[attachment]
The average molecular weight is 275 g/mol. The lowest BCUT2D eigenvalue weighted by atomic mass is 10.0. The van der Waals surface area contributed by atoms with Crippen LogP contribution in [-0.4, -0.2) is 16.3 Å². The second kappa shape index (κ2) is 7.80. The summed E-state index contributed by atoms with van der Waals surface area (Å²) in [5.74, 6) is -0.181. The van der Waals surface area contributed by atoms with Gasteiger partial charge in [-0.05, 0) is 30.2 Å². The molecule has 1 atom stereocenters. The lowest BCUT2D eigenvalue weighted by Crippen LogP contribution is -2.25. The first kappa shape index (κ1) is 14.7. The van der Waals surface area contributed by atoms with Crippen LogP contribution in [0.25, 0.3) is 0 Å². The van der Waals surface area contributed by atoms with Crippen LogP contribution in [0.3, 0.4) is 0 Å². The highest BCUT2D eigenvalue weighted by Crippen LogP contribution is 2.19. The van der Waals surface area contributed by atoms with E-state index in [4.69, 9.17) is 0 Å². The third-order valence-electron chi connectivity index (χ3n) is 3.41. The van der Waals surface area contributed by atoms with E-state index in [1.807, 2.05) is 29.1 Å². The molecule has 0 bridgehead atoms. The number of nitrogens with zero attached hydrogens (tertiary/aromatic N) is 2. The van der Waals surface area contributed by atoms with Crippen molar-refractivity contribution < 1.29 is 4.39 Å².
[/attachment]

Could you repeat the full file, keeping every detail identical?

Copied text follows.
The average molecular weight is 275 g/mol. The lowest BCUT2D eigenvalue weighted by atomic mass is 10.0. The van der Waals surface area contributed by atoms with Crippen LogP contribution in [-0.4, -0.2) is 16.3 Å². The second kappa shape index (κ2) is 7.80. The summed E-state index contributed by atoms with van der Waals surface area (Å²) in [5.74, 6) is -0.181. The van der Waals surface area contributed by atoms with Gasteiger partial charge in [-0.05, 0) is 30.2 Å². The molecule has 1 atom stereocenters. The lowest BCUT2D eigenvalue weighted by Crippen LogP contribution is -2.25. The first kappa shape index (κ1) is 14.7. The van der Waals surface area contributed by atoms with Crippen LogP contribution in [0.25, 0.3) is 0 Å². The van der Waals surface area contributed by atoms with Crippen LogP contribution in [0.3, 0.4) is 0 Å². The highest BCUT2D eigenvalue weighted by Crippen LogP contribution is 2.19. The van der Waals surface area contributed by atoms with E-state index in [4.69, 9.17) is 0 Å². The third-order valence-electron chi connectivity index (χ3n) is 3.41. The van der Waals surface area contributed by atoms with E-state index in [1.807, 2.05) is 29.1 Å². The molecule has 0 bridgehead atoms. The number of nitrogens with zero attached hydrogens (tertiary/aromatic N) is 2. The van der Waals surface area contributed by atoms with Crippen molar-refractivity contribution < 1.29 is 4.39 Å².